The second byte is the Pitch byte and is simply the note being played, stopped, altered etc... This byte is in the range of zero to 127.

The third byte (when used with Note-On or Note-Off) is the velocity, which is a form of volume for the note being played. Imagine that you hit a drum softly, then the velocity would be a low number, but if you really whaled on it then the velocity would be higher. This byte is also in the range of zero to 127.

And a little bit about the ADXL335 accelerometers: 
 Breakout board for the 3 axis ADXL335 from Analog Devices. This is the latest in a long, proven line of analog sensors - the holy grail of accelerometers. The ADXL335 is a triple axis accelerometer with extremely low noise and power consumption - only 320uA! The sensor has a full sensing range of +/-3g.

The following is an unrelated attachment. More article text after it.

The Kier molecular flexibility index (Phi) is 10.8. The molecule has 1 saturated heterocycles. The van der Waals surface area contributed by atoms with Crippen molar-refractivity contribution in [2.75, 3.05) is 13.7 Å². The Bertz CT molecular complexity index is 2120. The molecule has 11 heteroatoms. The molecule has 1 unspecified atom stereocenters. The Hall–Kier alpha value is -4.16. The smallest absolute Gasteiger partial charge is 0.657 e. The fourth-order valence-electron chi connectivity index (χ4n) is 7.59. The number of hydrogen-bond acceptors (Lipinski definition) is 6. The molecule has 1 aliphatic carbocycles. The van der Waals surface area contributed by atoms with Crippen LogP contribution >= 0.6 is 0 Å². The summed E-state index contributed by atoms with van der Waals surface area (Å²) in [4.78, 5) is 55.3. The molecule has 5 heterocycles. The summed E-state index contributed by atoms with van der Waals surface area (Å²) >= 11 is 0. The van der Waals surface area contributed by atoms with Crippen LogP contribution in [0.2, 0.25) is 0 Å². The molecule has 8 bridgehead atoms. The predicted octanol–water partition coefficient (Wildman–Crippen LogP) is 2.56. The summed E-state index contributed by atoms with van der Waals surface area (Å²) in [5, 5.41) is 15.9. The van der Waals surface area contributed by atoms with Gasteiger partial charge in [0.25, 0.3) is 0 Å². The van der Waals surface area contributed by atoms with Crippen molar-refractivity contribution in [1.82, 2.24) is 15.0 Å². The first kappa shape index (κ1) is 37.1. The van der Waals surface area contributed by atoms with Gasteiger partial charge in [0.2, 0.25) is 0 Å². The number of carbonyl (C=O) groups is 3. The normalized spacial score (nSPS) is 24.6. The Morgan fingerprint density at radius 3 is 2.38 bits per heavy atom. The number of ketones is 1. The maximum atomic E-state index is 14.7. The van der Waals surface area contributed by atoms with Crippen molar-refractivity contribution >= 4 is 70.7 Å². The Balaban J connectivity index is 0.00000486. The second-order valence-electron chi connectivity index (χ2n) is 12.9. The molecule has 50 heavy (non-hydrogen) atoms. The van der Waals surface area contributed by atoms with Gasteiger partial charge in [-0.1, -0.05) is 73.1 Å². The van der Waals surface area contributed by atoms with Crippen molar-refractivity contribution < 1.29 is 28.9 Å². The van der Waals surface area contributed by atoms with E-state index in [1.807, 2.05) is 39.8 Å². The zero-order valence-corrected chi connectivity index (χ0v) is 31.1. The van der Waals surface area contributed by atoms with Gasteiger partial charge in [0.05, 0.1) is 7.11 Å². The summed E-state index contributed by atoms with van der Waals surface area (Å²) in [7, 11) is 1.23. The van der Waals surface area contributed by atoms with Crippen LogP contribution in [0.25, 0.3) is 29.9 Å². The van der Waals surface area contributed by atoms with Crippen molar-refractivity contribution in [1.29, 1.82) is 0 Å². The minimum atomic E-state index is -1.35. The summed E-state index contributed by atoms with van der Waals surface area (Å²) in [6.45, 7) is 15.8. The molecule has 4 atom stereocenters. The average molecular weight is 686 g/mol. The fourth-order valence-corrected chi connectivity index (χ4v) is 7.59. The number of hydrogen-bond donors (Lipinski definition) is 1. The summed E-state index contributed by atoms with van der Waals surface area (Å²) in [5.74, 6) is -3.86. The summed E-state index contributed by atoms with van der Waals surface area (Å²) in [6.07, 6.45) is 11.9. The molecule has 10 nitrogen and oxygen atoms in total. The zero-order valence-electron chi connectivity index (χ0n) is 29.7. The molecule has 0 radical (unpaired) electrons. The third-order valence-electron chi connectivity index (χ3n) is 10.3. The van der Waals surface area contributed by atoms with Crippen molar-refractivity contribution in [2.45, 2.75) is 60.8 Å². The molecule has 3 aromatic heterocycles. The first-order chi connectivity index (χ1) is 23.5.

There is no on-board regulation, provided power should be between 1.8 and 3.6VDC.
Board comes fully assembled and tested with external components installed. The included 0.1uF capacitors set the bandwidth of each axis to 50Hz.

So all that it is is a little chip with an IC and a few capacitors on it. There are 6 terminals;
Self Test (ST)

Which are pretty self explanatory, basically the value of the at the three output pins change when motion in their respective axis is carried out. And about the Self Test pin, the data sheet had this to say: 

The ST pin controls the self-test feature. When this pin is set to VS, an electrostatic force is exerted on the accelerometer beam. The resulting movement of the beam allows the user to test if the accelerometer is functional.The typical change in output is −1.08 g (corresponding to −325 mV) in the X-axis, +1.08 g (or +325 mV) on the Y-axis, and +1.83 g (or +550 mV) on the Z-axis. This ST pin can be left open-circuit or connected to  common (COM) in normal use.